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  • Space delimited data files

    I've just realized that I've been happily (and apparently successfully) been reading in numeric data from space-delimited files using INPUT#, whereas (according to Help, PB/CC5) it is supposed only to work with comma-delimited data. This appears to work with no problems, but should I be aware of any potential pitfalls? It's all quick-and-dirty stuff, processing data for my own analyses...

  • #2
    From Help for INPUT#
    Remarks filenum& is the file number, or variable containing a file number, given when the file was opened. variable_list is a comma-delimited sequence of one or more string or numeric variables. When the INPUT# statement reads an unquoted data item from a file, it removes leading and trailing spaces. If spaces are significant, place quotes around the file data, either directly or by using WRITE# to save the data to disk. Please note that data to be quoted should not contain embedded quotes.

    The data in the file must match the type(s) of the variable(s) defined in the INPUT# statement. The file data should be separated by commas with a carriage return at the end. The WRITE# statement is ideal for creating such files.

    INPUT# also supports fixed-length and nul-terminated string variables; however, data that is longer than the string is truncated to fit into the string. Dynamic strings receive the data without truncation. UDT variables may not be used, although fixed-length and nul-terminated UDT member variables are supported.
    Comma delimited was in mind when INPUT# created, but space by accident maybe? See leading/trailing space removal.

    Potential pitfall, uhm, uhm; what if value being read is 32?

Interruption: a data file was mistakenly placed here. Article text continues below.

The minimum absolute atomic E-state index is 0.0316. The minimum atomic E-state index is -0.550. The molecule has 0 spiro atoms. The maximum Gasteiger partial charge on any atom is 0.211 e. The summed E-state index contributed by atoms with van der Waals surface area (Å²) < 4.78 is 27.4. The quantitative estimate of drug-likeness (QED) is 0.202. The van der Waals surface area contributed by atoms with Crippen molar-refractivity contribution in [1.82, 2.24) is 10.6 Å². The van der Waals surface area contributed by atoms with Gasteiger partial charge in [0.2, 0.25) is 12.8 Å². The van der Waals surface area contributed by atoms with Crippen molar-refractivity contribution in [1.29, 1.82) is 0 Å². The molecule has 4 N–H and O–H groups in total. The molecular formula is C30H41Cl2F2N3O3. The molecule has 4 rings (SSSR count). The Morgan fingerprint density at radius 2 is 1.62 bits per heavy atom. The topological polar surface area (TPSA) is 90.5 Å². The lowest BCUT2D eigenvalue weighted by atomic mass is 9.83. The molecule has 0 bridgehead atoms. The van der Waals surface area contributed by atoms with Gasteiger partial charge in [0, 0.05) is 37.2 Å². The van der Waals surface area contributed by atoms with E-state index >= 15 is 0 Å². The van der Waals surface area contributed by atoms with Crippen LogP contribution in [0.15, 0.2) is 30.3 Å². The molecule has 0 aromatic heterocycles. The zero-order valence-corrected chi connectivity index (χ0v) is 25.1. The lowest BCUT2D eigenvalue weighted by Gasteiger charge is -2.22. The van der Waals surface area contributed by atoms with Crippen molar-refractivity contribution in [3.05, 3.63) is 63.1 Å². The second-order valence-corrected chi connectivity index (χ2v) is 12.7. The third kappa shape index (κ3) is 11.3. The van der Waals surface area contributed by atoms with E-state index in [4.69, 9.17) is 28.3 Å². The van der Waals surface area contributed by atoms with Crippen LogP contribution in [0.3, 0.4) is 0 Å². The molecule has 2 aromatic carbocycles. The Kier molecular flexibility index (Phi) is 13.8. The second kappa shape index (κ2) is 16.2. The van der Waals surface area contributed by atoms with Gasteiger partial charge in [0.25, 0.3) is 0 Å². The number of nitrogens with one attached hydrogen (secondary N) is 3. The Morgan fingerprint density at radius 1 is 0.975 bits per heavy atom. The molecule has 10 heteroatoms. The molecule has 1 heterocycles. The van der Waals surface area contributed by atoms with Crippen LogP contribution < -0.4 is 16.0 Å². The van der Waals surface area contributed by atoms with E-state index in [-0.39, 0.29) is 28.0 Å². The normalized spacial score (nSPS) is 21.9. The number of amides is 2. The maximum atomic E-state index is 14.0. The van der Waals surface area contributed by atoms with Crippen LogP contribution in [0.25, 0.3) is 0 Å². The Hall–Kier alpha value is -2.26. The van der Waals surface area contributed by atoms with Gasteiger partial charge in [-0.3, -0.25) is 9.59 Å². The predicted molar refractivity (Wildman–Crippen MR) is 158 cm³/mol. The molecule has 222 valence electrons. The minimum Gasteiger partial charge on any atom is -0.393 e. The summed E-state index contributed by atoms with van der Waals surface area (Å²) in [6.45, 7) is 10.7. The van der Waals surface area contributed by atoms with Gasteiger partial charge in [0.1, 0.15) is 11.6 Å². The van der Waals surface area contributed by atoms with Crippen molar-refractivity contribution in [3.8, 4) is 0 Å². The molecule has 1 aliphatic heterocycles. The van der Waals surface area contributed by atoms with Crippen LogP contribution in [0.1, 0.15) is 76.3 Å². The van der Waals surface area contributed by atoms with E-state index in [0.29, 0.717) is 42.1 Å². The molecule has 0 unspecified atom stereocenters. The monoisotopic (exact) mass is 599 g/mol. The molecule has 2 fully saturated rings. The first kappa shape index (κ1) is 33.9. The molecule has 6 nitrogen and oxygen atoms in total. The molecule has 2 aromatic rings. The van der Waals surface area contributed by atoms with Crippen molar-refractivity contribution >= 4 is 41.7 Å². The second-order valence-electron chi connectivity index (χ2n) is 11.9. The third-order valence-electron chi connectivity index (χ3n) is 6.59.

Cheers,
    Last edited by Dale Yarker; 2 Jun 2017, 12:20 PM.
    Dale

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    • #3
      but should I be aware of any potential pitfalls?
      Just as a matter of course, relying on undocumented behavior like this is IMNSHO a really, really bad idea.

      BTW, "apparently working" code not shown!
      Michael Mattias
      Tal Systems Inc.
      Racine WI USA
      mmattias@talsystems.com
      http://www.talsystems.com

      Comment


      • #4
        IMO data that was programatically created is likely going to be more consistent than data a user entered somehow. If there is any question about the internal consistency of data read in from a file it is likely the best procedure to read a whole line into some sort of string variable and parse it based on some delimiter such as commas, spaces, tabs, etc. The poorer the data is the trickier it gets. Consider though, that to allay the issue Michael expressed, you could read a whole line into a string variable, then do a Replace on it to replace white space with commas. Then you would be back in the realm of supported behavior.